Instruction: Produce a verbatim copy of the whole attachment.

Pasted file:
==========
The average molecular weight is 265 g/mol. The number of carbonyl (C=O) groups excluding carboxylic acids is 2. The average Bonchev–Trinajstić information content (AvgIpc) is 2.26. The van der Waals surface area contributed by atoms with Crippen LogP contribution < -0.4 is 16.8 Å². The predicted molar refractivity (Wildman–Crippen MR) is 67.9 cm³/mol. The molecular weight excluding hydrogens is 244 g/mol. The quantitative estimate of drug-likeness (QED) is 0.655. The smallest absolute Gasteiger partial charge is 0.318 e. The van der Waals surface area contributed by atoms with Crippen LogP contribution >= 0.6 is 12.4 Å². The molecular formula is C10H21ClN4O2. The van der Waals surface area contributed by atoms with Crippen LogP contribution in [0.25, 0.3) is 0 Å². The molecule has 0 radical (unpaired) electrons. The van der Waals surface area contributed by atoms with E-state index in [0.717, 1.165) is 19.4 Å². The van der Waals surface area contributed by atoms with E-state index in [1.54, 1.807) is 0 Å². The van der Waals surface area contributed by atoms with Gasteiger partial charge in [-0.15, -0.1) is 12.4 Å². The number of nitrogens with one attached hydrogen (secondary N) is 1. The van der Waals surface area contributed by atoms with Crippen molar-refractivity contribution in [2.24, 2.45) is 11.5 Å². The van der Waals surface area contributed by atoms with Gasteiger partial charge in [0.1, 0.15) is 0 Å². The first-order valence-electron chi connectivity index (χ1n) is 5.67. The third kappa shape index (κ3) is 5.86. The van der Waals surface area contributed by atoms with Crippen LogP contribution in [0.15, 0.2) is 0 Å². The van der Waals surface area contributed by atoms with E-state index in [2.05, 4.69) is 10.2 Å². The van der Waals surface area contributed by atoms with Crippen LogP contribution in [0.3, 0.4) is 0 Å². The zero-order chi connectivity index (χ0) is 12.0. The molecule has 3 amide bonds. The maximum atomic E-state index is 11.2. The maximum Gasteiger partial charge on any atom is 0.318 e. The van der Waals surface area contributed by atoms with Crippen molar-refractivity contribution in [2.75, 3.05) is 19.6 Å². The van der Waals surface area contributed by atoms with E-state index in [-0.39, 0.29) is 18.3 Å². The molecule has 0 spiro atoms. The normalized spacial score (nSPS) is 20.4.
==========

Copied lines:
The average molecular weight is 265 g/mol. The number of carbonyl (C=O) groups excluding carboxylic acids is 2. The average Bonchev–Trinajstić information content (AvgIpc) is 2.26. The van der Waals surface area contributed by atoms with Crippen LogP contribution < -0.4 is 16.8 Å². The predicted molar refractivity (Wildman–Crippen MR) is 67.9 cm³/mol. The molecular weight excluding hydrogens is 244 g/mol. The quantitative estimate of drug-likeness (QED) is 0.655. The smallest absolute Gasteiger partial charge is 0.318 e. The van der Waals surface area contributed by atoms with Crippen LogP contribution >= 0.6 is 12.4 Å². The molecular formula is C10H21ClN4O2. The van der Waals surface area contributed by atoms with Crippen LogP contribution in [0.25, 0.3) is 0 Å². The molecule has 0 radical (unpaired) electrons. The van der Waals surface area contributed by atoms with E-state index in [0.717, 1.165) is 19.4 Å². The van der Waals surface area contributed by atoms with E-state index in [1.54, 1.807) is 0 Å². The van der Waals surface area contributed by atoms with Gasteiger partial charge in [-0.15, -0.1) is 12.4 Å². The number of nitrogens with one attached hydrogen (secondary N) is 1. The van der Waals surface area contributed by atoms with Crippen molar-refractivity contribution in [2.24, 2.45) is 11.5 Å². The van der Waals surface area contributed by atoms with Gasteiger partial charge in [0.1, 0.15) is 0 Å². The first-order valence-electron chi connectivity index (χ1n) is 5.67. The third kappa shape index (κ3) is 5.86. The van der Waals surface area contributed by atoms with Crippen LogP contribution in [0.15, 0.2) is 0 Å². The van der Waals surface area contributed by atoms with E-state index in [2.05, 4.69) is 10.2 Å². The van der Waals surface area contributed by atoms with Crippen LogP contribution in [0.3, 0.4) is 0 Å². The zero-order chi connectivity index (χ0) is 12.0. The molecule has 3 amide bonds. The maximum atomic E-state index is 11.2. The maximum Gasteiger partial charge on any atom is 0.318 e. The van der Waals surface area contributed by atoms with Crippen molar-refractivity contribution in [2.75, 3.05) is 19.6 Å². The van der Waals surface area contributed by atoms with E-state index in [-0.39, 0.29) is 18.3 Å². The molecule has 0 spiro atoms. The normalized spacial score (nSPS) is 20.4.